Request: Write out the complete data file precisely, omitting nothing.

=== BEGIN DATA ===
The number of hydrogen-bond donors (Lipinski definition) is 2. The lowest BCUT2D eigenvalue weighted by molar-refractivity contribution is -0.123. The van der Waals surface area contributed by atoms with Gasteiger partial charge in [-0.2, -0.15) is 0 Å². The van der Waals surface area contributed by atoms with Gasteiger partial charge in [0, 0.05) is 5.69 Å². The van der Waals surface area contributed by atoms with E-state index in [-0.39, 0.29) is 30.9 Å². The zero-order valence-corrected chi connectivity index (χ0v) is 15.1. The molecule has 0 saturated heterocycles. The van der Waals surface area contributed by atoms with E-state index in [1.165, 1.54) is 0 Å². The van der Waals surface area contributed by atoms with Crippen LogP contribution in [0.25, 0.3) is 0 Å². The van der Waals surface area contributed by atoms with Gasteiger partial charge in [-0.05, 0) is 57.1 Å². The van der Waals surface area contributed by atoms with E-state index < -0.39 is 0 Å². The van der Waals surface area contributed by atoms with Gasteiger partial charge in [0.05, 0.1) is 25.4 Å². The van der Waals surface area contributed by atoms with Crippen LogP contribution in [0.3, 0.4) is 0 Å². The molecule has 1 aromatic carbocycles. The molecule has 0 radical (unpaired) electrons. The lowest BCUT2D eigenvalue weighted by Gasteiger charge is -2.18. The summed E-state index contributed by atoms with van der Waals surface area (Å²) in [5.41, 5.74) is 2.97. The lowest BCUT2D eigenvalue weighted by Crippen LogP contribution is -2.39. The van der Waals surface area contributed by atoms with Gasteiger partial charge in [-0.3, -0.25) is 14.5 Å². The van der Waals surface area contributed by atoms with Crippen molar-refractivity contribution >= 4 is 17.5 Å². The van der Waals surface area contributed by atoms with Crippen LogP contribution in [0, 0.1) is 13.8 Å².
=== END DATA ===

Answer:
The number of hydrogen-bond donors (Lipinski definition) is 2. The lowest BCUT2D eigenvalue weighted by molar-refractivity contribution is -0.123. The van der Waals surface area contributed by atoms with Gasteiger partial charge in [-0.2, -0.15) is 0 Å². The van der Waals surface area contributed by atoms with Gasteiger partial charge in [0, 0.05) is 5.69 Å². The van der Waals surface area contributed by atoms with E-state index in [-0.39, 0.29) is 30.9 Å². The zero-order valence-corrected chi connectivity index (χ0v) is 15.1. The molecule has 0 saturated heterocycles. The van der Waals surface area contributed by atoms with E-state index in [1.165, 1.54) is 0 Å². The van der Waals surface area contributed by atoms with Crippen LogP contribution in [0.25, 0.3) is 0 Å². The van der Waals surface area contributed by atoms with Gasteiger partial charge in [-0.05, 0) is 57.1 Å². The van der Waals surface area contributed by atoms with E-state index < -0.39 is 0 Å². The van der Waals surface area contributed by atoms with Gasteiger partial charge in [0.05, 0.1) is 25.4 Å². The van der Waals surface area contributed by atoms with Crippen LogP contribution in [0.3, 0.4) is 0 Å². The molecule has 1 aromatic carbocycles. The molecule has 0 radical (unpaired) electrons. The lowest BCUT2D eigenvalue weighted by Gasteiger charge is -2.18. The summed E-state index contributed by atoms with van der Waals surface area (Å²) in [5.41, 5.74) is 2.97. The lowest BCUT2D eigenvalue weighted by Crippen LogP contribution is -2.39. The van der Waals surface area contributed by atoms with Gasteiger partial charge in [-0.3, -0.25) is 14.5 Å². The van der Waals surface area contributed by atoms with Crippen molar-refractivity contribution >= 4 is 17.5 Å². The van der Waals surface area contributed by atoms with Crippen LogP contribution in [0, 0.1) is 13.8 Å².